"people try to predict the result of their actions, and choose the action that they hope to bring the most desired outcome. error is of course possible."

        Also not always true. Sometimes people act spontaneously without considering the consequences. Sometimes people have mental illness and that prevents them from predicting the outcome of their actions.

        Regardless of the veracity of those statements, I'm not sure what you are getting at with this exercise. Are you claiming that those statements are self evident? Are you implying that they need no testing or observation? If you are then you only prove my point. My point was that economics is not strictly empirical and therefore not a science. Arguing that it need not be empirical does not support the idea that economics is a science.
        • thumb
          Sep 29 2012: 1. be careful. i did not write "benefit" but "prefer". it is at the time of the exchange. if they discover later that the exchange was not in fact beneficial, it does not change that it looked like at that time. and that is the statement.

          2. i also did not say that the said pattern covers all human activities. i just said that this is a kind of activity that happens, and i also say that very common and important. i also did not say they succeed. i deliberately stated that they try.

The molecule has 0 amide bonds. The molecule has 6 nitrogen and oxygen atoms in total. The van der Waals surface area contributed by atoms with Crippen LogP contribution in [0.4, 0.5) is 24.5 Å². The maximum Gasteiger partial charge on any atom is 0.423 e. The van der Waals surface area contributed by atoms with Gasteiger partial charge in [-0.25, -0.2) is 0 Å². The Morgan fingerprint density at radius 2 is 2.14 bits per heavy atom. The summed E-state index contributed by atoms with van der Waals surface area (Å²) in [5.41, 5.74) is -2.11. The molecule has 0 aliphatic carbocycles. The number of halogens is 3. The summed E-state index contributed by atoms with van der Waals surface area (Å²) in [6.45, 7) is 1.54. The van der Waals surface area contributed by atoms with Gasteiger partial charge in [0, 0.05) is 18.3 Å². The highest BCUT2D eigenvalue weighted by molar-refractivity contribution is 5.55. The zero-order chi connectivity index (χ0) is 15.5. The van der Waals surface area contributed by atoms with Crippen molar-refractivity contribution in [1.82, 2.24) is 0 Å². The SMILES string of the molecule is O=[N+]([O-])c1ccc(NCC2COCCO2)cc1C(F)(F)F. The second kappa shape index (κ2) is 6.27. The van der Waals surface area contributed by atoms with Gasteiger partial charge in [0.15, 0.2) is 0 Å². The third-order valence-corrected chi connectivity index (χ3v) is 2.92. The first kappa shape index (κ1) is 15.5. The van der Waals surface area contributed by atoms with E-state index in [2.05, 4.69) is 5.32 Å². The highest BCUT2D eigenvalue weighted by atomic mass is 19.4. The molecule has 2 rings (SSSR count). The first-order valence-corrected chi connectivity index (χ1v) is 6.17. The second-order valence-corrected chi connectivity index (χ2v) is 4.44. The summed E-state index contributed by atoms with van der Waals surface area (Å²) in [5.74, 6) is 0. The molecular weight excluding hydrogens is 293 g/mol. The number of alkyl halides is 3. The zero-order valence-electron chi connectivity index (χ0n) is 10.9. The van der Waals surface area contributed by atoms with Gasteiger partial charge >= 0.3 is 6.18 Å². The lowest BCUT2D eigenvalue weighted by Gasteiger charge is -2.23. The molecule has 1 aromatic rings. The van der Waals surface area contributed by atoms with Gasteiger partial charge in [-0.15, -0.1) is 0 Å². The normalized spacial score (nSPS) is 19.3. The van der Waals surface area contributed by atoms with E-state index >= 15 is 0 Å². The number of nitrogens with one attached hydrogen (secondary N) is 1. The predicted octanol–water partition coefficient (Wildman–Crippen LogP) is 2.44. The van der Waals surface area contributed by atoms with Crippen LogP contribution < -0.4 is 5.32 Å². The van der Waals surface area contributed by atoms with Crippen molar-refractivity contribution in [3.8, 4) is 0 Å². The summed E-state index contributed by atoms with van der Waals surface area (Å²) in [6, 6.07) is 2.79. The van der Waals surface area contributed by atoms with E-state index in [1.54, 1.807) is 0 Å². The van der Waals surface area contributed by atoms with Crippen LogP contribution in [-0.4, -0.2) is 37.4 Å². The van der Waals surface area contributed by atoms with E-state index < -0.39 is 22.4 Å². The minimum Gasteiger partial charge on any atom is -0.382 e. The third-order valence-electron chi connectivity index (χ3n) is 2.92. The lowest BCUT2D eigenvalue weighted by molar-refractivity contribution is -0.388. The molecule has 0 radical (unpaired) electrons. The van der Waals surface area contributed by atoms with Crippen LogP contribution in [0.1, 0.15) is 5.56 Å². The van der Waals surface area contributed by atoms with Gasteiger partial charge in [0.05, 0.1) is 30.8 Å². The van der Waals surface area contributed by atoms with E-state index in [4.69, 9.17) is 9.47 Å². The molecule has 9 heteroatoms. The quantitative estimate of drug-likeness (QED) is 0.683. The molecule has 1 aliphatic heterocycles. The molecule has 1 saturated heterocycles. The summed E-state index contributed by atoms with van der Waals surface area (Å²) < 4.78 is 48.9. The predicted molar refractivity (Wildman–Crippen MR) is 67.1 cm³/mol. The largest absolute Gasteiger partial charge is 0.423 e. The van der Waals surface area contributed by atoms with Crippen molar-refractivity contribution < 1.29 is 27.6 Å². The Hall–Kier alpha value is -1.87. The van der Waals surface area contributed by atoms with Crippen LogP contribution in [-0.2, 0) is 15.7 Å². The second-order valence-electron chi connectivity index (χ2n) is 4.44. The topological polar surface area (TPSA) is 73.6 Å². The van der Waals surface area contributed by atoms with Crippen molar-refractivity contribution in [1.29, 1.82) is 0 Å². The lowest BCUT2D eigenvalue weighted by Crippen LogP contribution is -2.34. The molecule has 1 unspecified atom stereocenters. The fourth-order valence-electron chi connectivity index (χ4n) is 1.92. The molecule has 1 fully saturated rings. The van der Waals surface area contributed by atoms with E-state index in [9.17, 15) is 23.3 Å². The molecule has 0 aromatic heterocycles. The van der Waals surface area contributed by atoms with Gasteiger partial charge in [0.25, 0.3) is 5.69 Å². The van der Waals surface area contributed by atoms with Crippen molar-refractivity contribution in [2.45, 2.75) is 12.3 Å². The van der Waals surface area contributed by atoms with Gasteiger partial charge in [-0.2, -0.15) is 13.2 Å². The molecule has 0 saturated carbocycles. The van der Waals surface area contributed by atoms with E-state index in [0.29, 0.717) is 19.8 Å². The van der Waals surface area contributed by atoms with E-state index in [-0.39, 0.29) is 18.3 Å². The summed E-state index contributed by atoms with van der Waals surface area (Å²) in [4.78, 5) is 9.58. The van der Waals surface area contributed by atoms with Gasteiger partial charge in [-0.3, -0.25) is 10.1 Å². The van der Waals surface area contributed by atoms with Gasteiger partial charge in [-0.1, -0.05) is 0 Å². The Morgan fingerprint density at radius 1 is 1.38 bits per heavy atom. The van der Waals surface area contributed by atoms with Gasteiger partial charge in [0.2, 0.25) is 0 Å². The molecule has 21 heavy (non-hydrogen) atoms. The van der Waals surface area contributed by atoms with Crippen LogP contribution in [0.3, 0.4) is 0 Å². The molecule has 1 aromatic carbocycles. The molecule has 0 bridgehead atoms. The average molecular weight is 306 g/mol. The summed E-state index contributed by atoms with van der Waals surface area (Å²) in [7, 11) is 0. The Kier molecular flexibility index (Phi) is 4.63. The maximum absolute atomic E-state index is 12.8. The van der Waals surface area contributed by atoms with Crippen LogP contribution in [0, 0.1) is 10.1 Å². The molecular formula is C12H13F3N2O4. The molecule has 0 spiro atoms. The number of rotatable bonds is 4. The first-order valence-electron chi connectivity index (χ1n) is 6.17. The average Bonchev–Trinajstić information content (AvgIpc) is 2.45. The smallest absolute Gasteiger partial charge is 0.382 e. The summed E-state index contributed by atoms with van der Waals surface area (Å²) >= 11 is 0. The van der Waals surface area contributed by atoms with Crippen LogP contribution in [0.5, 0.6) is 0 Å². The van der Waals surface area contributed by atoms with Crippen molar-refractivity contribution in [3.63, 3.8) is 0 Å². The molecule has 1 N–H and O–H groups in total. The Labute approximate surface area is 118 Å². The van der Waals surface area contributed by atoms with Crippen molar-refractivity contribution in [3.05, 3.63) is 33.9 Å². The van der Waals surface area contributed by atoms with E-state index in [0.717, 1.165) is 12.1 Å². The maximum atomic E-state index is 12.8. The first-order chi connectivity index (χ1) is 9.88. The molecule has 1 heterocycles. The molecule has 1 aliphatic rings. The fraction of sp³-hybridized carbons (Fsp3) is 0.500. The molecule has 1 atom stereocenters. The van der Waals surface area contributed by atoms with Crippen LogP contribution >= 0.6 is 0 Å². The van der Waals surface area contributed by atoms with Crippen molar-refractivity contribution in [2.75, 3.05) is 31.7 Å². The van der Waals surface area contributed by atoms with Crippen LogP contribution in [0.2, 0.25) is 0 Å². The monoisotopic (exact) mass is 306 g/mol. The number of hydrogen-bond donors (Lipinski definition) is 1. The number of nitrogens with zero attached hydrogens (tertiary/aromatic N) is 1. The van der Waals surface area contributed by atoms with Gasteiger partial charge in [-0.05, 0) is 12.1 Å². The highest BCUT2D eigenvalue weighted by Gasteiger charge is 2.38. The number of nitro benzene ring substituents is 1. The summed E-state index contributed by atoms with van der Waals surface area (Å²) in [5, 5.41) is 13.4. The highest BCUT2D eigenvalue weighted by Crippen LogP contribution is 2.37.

the goal of this exercise is to show that meaningful claims can be made that we can accept without experimentation. we believe these are true simply using logic and introspection. if these were false, it would have very weird consequences to our way of existence. (like free will and so on.)
      • thumb
        Sep 29 2012: "the goal of this exercise is to show that meaningful claims can be made that we can accept without experimentation. we believe these are true simply using logic and introspection. if these were false, it would have very weird consequences to our way of existence. (like free will and so on.)"

        That is true. We cannot live solely by evidence, since in the real world we don't actually have evidence most of the time. However, my point is not that meaningful ideas cannot be developed without empirical observation. My point is empirical observation is the foundation of science, and rationalist ideas that lack evidence are not science.
        • thumb